Next month, a commercial satellite company is scheduled to launch an Earth-orbiting satellite that will be able to produce color images so detailed that the U.S. government doesn’t permit their public release. The new satellite, dubbed GeoEye-1, will provide images at its highest resolution for classified military and intelligence uses. Slightly lower-resolution versions will be available for commercial and research purposes, as well as through online services like Google Earth.
On August 22, Virginia-based GeoEye will launch the satellite, from Vandenburg Air Force Base in California. The satellite will be able to distinguish objects that measure 0.17 square meters. The best color satellite images now commercially available, from GeoEye competitor DigitalGlobe, can resolve objects that measure 0.36 square meters.
“We can see a beach ball 16 inches across,” says GeoEye CEO Matt O’Connell. According to O’Connell, the satellite data will be accurate to within three meters of “ground truth”–a measure of how well the satellite imagery matches up to GPS data taken from the ground. DigitalGlobe’s QuickBird satellite is accurate to 27 meters.
GeoEye-1 owes its improved accuracy to its star trackers–sensing devices that allow it to calculate its exact position based on the stars. Its star trackers were initially developed by Ball Aerospace for military applications and only recently cleared for commercial use.
Although federal regulations prohibit satellite companies from selling images with resolutions of less than 0.25 square meters, O’Connell says the images taken by GeoEye-1 will still be the highest-resolution color images available on the market–able to spot a person on the ground or distinguish between a tank and a truck.
GeoEye-1 will record color in four wavelengths: blue, green, red, and near-infrared. It is capable of imaging up to about 700,000 square kilometers a day–an area roughly the size of Texas. The company expects the satellite to last for at least seven years.
The fledgling industry of commercial satellite imagery has grown rapidly since its inception in the 1990s. Fifteen years ago, almost all satellite imagery worldwide was produced by governments and was highly classified. But since 1994, when President Bill Clinton signed a directive broadly declassifying commercially produced satellite data, military and intelligence agencies have increasingly relied on commercially acquired data, and U.S. government restrictions on that data have been steadily loosening.
The increasing quality of commercial satellite data is a tremendous boon to researchers, says James Garvin, chief scientist at NASA’s sciences and exploration directorate at the Goddard Space Flight Center in Greenbelt, MD. Since 2006, NASA researchers have been using high-resolution color images of Mars from the HiRISE satellite to research the planet’s climate, geology, and history. It’s only recently, Garvin says, that earth scientists have begun to turn this kind of attention to our own planet.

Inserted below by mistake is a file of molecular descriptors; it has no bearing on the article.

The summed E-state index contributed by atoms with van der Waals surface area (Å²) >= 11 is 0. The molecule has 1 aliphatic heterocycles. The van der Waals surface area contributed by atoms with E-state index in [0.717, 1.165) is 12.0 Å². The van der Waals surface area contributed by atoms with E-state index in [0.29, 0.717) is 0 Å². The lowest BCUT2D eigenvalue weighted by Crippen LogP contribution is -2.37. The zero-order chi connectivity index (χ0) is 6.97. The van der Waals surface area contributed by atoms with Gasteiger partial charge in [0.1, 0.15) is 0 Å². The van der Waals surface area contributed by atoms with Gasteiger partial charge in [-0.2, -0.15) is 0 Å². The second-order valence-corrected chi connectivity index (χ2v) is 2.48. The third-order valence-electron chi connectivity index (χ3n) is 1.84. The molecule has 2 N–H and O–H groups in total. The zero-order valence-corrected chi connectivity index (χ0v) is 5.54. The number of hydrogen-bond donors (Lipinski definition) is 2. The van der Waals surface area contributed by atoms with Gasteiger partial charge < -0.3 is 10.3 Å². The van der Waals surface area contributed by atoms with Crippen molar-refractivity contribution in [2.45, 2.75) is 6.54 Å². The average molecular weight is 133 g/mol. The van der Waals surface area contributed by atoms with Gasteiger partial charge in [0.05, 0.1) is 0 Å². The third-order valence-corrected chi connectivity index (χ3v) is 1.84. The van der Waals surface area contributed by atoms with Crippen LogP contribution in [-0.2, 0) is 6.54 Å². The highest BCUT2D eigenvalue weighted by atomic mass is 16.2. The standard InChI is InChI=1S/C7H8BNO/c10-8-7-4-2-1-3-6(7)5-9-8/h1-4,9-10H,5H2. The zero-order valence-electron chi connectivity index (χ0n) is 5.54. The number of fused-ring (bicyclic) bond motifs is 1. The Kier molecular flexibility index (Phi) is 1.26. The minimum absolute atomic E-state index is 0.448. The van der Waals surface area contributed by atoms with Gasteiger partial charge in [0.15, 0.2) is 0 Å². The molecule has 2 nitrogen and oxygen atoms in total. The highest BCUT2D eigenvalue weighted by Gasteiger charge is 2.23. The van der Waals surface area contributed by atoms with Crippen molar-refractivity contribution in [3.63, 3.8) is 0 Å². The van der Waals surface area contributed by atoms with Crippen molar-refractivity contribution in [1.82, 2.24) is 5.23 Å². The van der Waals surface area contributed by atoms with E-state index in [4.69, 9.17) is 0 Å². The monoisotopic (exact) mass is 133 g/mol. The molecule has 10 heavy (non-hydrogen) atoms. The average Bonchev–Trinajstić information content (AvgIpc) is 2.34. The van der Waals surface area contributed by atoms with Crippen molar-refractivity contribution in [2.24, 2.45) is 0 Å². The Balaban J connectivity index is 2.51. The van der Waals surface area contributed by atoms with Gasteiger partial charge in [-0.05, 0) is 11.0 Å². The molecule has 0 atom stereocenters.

“It’s ironic that we implemented it on Mars before Earth,” he says. “I’m particularly excited about its capabilities for helping train us to understand some of the unknown unknowns about climate change.”
One reason satellite imagery is becoming important to scientists studying climate change, says Garvin, is that the quality is beginning to rival that of aerial photography. With high-resolution satellite imagery, scientists will be able to look back in time, comparing current images to a wealth of historical images taken from airplanes–a trove that dates back to the advent of large-scale aerial reconnaissance in World War II.
“One of the things that’s really hard to do is detect very subtle landscape changes at the boundaries between landscape systems–the edge of the ocean, the coastline, the beach zone,” Garvin says. “The resolving power of this soon-to-be-launched satellite will dramatically extend what we can measure from space in several different environmental disciplines.”
About half of GeoEye’s roughly $200 million in yearly revenue comes from the federal government. The rest, O’Connell says, is made up of private-industry and international sales.
Although the company has been reluctant to discuss the details of its business relationships with major online providers, GeoEye currently sells satellite images to Google, Yahoo, and Microsoft. As the online providers update their imagery, the new satellite will make much higher-quality data available for free to the general public. Though that may seem like giving away the store, O’Connell says, it doesn’t hurt GeoEye’s business, since most of its customers in research and industry want custom imagery and more data than sites like GoogleEarth make available.
“It’s been a great additional source of revenue and a great marketing technique,” he says. “People see our images online and say, ‘Oh, man–what I could do with this stuff.’”
GeoEye-1 was originally scheduled to take flight in April, but the launch provider, Boeing Launch Services, delayed the launch to make way for a U.S. government mission.
Plans are already in the works for GeoEye-2, a satellite that will be able to image objects that measure a mere 0.06 square meters. GeoEye-2 is scheduled to launch sometime in 2011 or 2012.